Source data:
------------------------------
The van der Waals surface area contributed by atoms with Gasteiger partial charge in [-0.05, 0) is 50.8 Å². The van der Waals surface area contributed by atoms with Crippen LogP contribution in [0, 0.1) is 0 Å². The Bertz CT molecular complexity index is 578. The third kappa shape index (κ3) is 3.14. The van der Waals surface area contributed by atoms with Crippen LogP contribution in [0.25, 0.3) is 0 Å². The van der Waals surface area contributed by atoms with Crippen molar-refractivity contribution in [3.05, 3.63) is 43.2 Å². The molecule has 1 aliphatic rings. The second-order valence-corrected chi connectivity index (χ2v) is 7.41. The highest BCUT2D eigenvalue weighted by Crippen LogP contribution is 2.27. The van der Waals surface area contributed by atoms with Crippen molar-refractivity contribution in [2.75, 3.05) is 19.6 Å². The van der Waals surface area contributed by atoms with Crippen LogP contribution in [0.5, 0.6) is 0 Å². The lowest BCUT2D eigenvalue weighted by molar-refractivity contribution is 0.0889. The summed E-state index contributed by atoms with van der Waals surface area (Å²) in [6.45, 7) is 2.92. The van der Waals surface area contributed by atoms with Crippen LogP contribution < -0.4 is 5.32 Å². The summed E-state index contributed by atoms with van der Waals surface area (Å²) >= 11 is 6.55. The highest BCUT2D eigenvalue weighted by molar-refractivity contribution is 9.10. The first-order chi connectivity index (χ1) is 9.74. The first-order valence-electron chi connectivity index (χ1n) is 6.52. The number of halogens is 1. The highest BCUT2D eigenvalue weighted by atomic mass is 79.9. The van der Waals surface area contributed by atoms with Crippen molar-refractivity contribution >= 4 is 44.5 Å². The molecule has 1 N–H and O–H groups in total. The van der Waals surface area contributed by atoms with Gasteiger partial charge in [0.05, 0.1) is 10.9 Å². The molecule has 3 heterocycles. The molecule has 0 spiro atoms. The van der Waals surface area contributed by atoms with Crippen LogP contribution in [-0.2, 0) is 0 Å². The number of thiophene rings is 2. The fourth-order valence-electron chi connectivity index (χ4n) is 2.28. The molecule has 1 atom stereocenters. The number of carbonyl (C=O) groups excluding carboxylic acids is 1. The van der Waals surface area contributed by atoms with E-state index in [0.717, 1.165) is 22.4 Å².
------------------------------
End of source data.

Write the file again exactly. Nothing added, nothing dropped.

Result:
The van der Waals surface area contributed by atoms with Gasteiger partial charge in [-0.05, 0) is 50.8 Å². The van der Waals surface area contributed by atoms with Crippen LogP contribution in [0, 0.1) is 0 Å². The Bertz CT molecular complexity index is 578. The third kappa shape index (κ3) is 3.14. The van der Waals surface area contributed by atoms with Crippen LogP contribution in [0.25, 0.3) is 0 Å². The van der Waals surface area contributed by atoms with Crippen molar-refractivity contribution in [3.05, 3.63) is 43.2 Å². The molecule has 1 aliphatic rings. The second-order valence-corrected chi connectivity index (χ2v) is 7.41. The highest BCUT2D eigenvalue weighted by Crippen LogP contribution is 2.27. The van der Waals surface area contributed by atoms with Crippen molar-refractivity contribution in [2.75, 3.05) is 19.6 Å². The van der Waals surface area contributed by atoms with Crippen LogP contribution in [0.5, 0.6) is 0 Å². The lowest BCUT2D eigenvalue weighted by molar-refractivity contribution is 0.0889. The summed E-state index contributed by atoms with van der Waals surface area (Å²) in [6.45, 7) is 2.92. The van der Waals surface area contributed by atoms with Crippen LogP contribution < -0.4 is 5.32 Å². The summed E-state index contributed by atoms with van der Waals surface area (Å²) >= 11 is 6.55. The highest BCUT2D eigenvalue weighted by molar-refractivity contribution is 9.10. The first-order chi connectivity index (χ1) is 9.74. The first-order valence-electron chi connectivity index (χ1n) is 6.52. The number of halogens is 1. The highest BCUT2D eigenvalue weighted by atomic mass is 79.9. The van der Waals surface area contributed by atoms with Crippen molar-refractivity contribution >= 4 is 44.5 Å². The molecule has 1 N–H and O–H groups in total. The van der Waals surface area contributed by atoms with Gasteiger partial charge in [0.05, 0.1) is 10.9 Å². The molecule has 3 heterocycles. The molecule has 0 spiro atoms. The van der Waals surface area contributed by atoms with Crippen LogP contribution in [-0.2, 0) is 0 Å². The number of thiophene rings is 2. The fourth-order valence-electron chi connectivity index (χ4n) is 2.28. The molecule has 1 atom stereocenters. The number of carbonyl (C=O) groups excluding carboxylic acids is 1. The van der Waals surface area contributed by atoms with E-state index in [0.717, 1.165) is 22.4 Å².